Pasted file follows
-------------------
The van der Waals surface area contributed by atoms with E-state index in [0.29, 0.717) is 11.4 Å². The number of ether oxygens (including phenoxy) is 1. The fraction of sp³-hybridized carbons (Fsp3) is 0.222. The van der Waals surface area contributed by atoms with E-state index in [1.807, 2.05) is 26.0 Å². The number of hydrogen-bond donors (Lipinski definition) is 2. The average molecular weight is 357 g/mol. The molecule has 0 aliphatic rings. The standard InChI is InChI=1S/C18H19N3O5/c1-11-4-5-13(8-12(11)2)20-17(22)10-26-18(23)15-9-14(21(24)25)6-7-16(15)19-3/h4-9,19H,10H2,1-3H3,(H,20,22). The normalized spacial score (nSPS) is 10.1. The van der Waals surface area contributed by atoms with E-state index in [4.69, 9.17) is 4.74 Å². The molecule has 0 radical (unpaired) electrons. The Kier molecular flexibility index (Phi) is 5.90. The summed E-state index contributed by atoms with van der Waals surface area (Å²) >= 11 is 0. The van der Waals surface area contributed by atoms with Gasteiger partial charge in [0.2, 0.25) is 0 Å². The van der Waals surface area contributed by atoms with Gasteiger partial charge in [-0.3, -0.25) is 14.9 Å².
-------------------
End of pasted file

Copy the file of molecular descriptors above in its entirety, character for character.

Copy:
The van der Waals surface area contributed by atoms with E-state index in [0.29, 0.717) is 11.4 Å². The number of ether oxygens (including phenoxy) is 1. The fraction of sp³-hybridized carbons (Fsp3) is 0.222. The van der Waals surface area contributed by atoms with E-state index in [1.807, 2.05) is 26.0 Å². The number of hydrogen-bond donors (Lipinski definition) is 2. The average molecular weight is 357 g/mol. The molecule has 0 aliphatic rings. The standard InChI is InChI=1S/C18H19N3O5/c1-11-4-5-13(8-12(11)2)20-17(22)10-26-18(23)15-9-14(21(24)25)6-7-16(15)19-3/h4-9,19H,10H2,1-3H3,(H,20,22). The normalized spacial score (nSPS) is 10.1. The van der Waals surface area contributed by atoms with E-state index in [4.69, 9.17) is 4.74 Å². The molecule has 0 radical (unpaired) electrons. The Kier molecular flexibility index (Phi) is 5.90. The summed E-state index contributed by atoms with van der Waals surface area (Å²) >= 11 is 0. The van der Waals surface area contributed by atoms with Gasteiger partial charge in [0.2, 0.25) is 0 Å². The van der Waals surface area contributed by atoms with Gasteiger partial charge in [-0.3, -0.25) is 14.9 Å².